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Energies 2018, 11(9), 2456; doi:10.3390/en11092456

Article
An Analysis of Frequency Variations and its Implications on Connected Equipment for a Nanogrid during Islanded Operation
Electric Power Engineering, Luleå University of Technology, 931 87 Skellefteå, Sweden
*
Authors to whom correspondence should be addressed.
Received: 29 July 2018 / Accepted: 12 September 2018 / Published: 16 September 2018

Abstract

:
Frequency, voltage and reliability data have been collected in a nanogrid for 48 weeks during islanded operation. Frequency values from the 48 week measurements were analyzed and compared to relevant limits. During 19.5% of the 48 weeks, the nanogrid had curtailed the production due to insufficient consumption in islanded operation. The curtailment of production was also the main cause of the frequency variations above the limits. When the microgrid operated on stored battery power, the frequency variations were less than in the Swedish national grid. 39.4% of all the interruptions that occurred in the nanogrid are also indirectly caused by the curtailment of solar production. Possible solutions for mitigating the frequency variations and lowering the number of interruptions are also discussed.
Keywords:
frequency variations; islanded operation; nanogrids; power quality; power system reliability

1. Introduction

Microgrids and nanogrids are potential solutions for providing better electrical service for areas that are insufficiently served by the traditional electricity grid. The same microgrids and nanogrids could also provide economic and environmental benefits in remote areas [1]. The term nanogrid has been suggested for defining a small microgrid [2], for instance a single house. Nanogrids can operate in either grid connected mode or in islanded mode.
Long term measurements of power quality indices for a nanogrid during islanded operation are needed in order to evaluate the performance and long term effects on the connected equipment in the nanogrid. This paper presents 48 weeks of frequency, voltage and reliability data for a nanogrid during islanded operation, including transitions between grid operation and islanded operation. The presented data is the main contribution of the paper.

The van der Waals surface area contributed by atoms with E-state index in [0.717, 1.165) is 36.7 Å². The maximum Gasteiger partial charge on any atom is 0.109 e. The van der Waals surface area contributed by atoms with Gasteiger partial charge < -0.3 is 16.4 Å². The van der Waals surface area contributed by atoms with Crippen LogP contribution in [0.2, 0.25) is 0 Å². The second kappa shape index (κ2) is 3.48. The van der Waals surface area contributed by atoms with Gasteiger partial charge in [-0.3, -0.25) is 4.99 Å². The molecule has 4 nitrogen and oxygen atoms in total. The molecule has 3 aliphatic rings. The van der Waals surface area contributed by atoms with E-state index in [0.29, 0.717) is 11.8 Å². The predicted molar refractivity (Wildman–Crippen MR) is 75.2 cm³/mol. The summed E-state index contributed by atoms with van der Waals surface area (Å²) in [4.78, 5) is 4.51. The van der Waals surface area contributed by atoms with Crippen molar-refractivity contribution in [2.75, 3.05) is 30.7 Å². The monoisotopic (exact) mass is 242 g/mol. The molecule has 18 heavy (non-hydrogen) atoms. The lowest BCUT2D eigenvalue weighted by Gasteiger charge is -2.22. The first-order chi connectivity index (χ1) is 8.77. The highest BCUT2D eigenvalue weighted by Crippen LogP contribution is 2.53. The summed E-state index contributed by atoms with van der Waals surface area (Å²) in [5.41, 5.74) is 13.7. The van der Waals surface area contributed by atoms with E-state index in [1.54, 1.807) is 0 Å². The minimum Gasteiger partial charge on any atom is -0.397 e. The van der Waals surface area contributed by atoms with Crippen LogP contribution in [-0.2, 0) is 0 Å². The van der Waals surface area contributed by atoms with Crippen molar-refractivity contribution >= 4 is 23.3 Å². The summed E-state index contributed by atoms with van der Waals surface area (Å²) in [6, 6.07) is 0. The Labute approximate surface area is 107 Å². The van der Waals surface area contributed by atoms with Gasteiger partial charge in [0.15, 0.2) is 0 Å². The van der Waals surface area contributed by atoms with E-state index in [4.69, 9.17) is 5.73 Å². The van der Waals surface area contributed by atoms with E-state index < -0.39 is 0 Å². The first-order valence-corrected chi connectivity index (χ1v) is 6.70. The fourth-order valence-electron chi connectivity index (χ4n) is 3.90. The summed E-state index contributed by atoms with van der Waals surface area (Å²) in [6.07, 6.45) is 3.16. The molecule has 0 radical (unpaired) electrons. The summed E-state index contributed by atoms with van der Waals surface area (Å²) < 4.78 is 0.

The frequency measurements are compared to European electrical standards EN 50160 [3] and EN 50160/A1 [4] in order to establish if the frequency variations in the nanogrid during islanded operation surpasses the range set for systems without synchronous connection to an interconnected system. The frequency variations are also compared to International Electrotechnical Commission (IEC) Standard 60034-1 [5], computer power supply ATX12V design specifications [6], Intel power supply design specifications [7] and IEC Standard 60076-1 [8] to predict possible effects on connected equipment. The frequency variations are also correlated to the number of interruptions and the total downtime that occurred during the measured 48 weeks.

1.1. The Nanogrid

The nanogrid where the measurements have been collected is located in the southern part of Sweden. It has a 20 kWp photovoltaic installation on the roof and a 2.6 kWp photovoltaic installation on the facade. The nanogrid has a 144 kWh lead acid battery and 1100 kWh hydrogen storage. The operating topology is a 3-phase 50 Hz system with 230 V RMS phase-to-neutral voltage. The solar-battery-hydrogen system is intended to be the primary energy system where a backup 15 kVA diesel generator is intended to be the secondary energy system that starts if the primary energy system fails. If the failure is prolonged or if the diesel generator does not start, the nanogrid will then connect to the low voltage utility grid. One example of when the nanogrid connects to the utility grid is if the available energy in the primary and secondary energy system is not sufficient to supply the consumption. The basic energy system overview for the nanogrid can be seen in Figure 1.
During island operation, the nanogrid is operated by nine different inverters, two SMA Solar Technology Sunny Tripower inverters are used for two separate 10 kWp photovoltaic installations on the roof, one SMA Sunny Boy inverter is used for a 2.6 kWp photovoltaic installations on the facade and six SMA Sunny Island inverters are used for control of the battery charging and discharging. One of the SMA Sunny Island inverters also controls the electrolysis of water for the production of hydrogen and the hydrogen fuel cell to convert hydrogen to electricity. The consumption in the house consists of normal household appliances, a 3-phase heat pump, two electric cars and the electrolyzer to produce hydrogen.
By using the battery and hydrogen storage, a certain amount of the produced solar power is lost due to the conversion losses. However, some of the conversion losses are used to heat the house during the winter. The diesel generator operated for 43 h in the measured 48 weeks of islanded operation and delivered 473 kWh to the loads in the nanogrid. The yearly electricity consumption for the house is around 17,000 kWh and 4000 kWh for the two electric cars. For more information regarding the nanogrid see [9].

1.2. Frequency Control in the Nanogrid

The frequency in the nanogrid is controlled by the SMA Sunny Island inverters which uses frequency-shift power control (FSPC) [10] and SMA Automatic Frequency Adjustment (AFA) [11]. The FSPC is used to keep the balance between load and generation. During sunny days with not enough consumption, the FSPC increases the frequency to above 51 Hz to signal the SMA Tripower solar inverters that production should be curtailed. The amount of curtailment increases linearly between 51 and 52 Hz from 0 to 100%. The FSPC uses the battery voltage to determine the appropriate frequency in the islanded nanogrid depending on the amount of load that is present.